Standing in the dark, dripping tunnel, illuminated only by the candle Ewan held, a pervading sense of horror stole over our previously merry group. Even without the spookiness of the atmosphere and the stories, it was not difficult to imagine the horrible conditions living down in the tunnels would engender. Body-snatching, murder, rape, and other atrocities were common in the tunnels, an area police almost never entered. We were told that the tunnels were beyond a shadow of a doubt haunted, and some of the presences we might encounter; a man who wandered about tugging women’s hair and throwing stones, a woman who had been raped by twelve men then had her brain dashed out upon a set of stairs, and a proprietress of an underground bar and brothel, a mother who had killed a man she caught abusing her child, then been hanged. Ewan told us that quite often children in the vaults would see apparitions that matched the description of the ghosts without knowing about them. 

As we stood in the darkened tunnel, letting the chill sink in, I heard a scratching on the wall a few feet to my side. My classmate Lauren was slightly closer to the wall than I was. Every time I glanced back at the wall, the scraping sound would stop, but as I looked forward again, it would start up. I nudged Lauren and asked, “are you touching the wall?” 

"No," she said, eyes wide, and stepped away from the wall. 

Ewan finished his introduction and began to lead the group past us, behind towards “Mary’s” area of the vaults. “Why is there a scratching sound?” Lauren asked, a slight panic apparent in her husky voice.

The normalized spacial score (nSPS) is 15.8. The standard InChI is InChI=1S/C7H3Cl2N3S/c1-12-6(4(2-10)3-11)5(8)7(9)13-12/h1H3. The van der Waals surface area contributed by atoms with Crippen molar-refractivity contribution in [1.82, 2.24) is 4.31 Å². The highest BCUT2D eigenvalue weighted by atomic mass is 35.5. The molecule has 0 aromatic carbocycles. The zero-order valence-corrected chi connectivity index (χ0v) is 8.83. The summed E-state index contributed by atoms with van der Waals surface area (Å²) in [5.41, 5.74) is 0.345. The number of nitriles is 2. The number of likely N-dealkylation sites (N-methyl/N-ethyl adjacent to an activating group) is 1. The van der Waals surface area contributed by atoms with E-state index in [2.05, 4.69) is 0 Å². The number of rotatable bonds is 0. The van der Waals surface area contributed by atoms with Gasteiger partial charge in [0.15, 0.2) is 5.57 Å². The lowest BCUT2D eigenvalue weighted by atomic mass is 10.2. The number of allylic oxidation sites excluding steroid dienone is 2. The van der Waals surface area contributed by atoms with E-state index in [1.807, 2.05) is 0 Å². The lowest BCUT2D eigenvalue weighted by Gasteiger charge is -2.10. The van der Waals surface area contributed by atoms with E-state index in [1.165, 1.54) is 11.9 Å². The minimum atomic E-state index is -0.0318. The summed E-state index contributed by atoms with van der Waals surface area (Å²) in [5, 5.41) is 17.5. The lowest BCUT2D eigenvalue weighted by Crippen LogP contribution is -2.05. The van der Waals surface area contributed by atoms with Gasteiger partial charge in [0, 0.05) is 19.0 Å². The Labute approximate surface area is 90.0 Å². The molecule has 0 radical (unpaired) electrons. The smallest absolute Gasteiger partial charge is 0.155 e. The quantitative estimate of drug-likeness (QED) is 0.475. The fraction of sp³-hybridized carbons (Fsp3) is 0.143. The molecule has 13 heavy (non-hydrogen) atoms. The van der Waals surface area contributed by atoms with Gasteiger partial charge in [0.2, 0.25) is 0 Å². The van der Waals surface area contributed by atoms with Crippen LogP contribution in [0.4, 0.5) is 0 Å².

Ewan smiled calmly at her, his face lit by the flickering flame. “Ghosts, dearie.”

The first separate chamber didn’t seem too spooky. The second was the former site of Mary’s bar and brothel, where she stabbed to death the abuser of her son. Later I found out a classmate, Leaa, had seen someone she thought was our instructor behind her, only to find upon talking to her later, that Karen had been in an entirely different part of the room - that no one would have been behind her. 

The third room we went to scared me silly. It contained a large stone circle and Ewan told us quite seriously that we were not to step inside or even touch the stones of the circle with our feet; that people who had disregarded this condition had broken ankles, experienced vomiting, and even cardiac arrest minutes after tempting the forces in the room. The spot had at one point been a site where abortions were performed for unlucky prostitutes and other women, and so often women especially experienced uncomfortable symptoms in the room, but that the circle had been declared by mediums to be “demonic” rather than ghostly, and that the host of a lucrative paranormal investigation show had quit on the spot after she had been punched in the stomach while standing alone in the room. She had had a miscarriage four months before. A pagan coven who had rented out that room originally had attempted to cleanse it of negative energy, and immediately after rented a different room.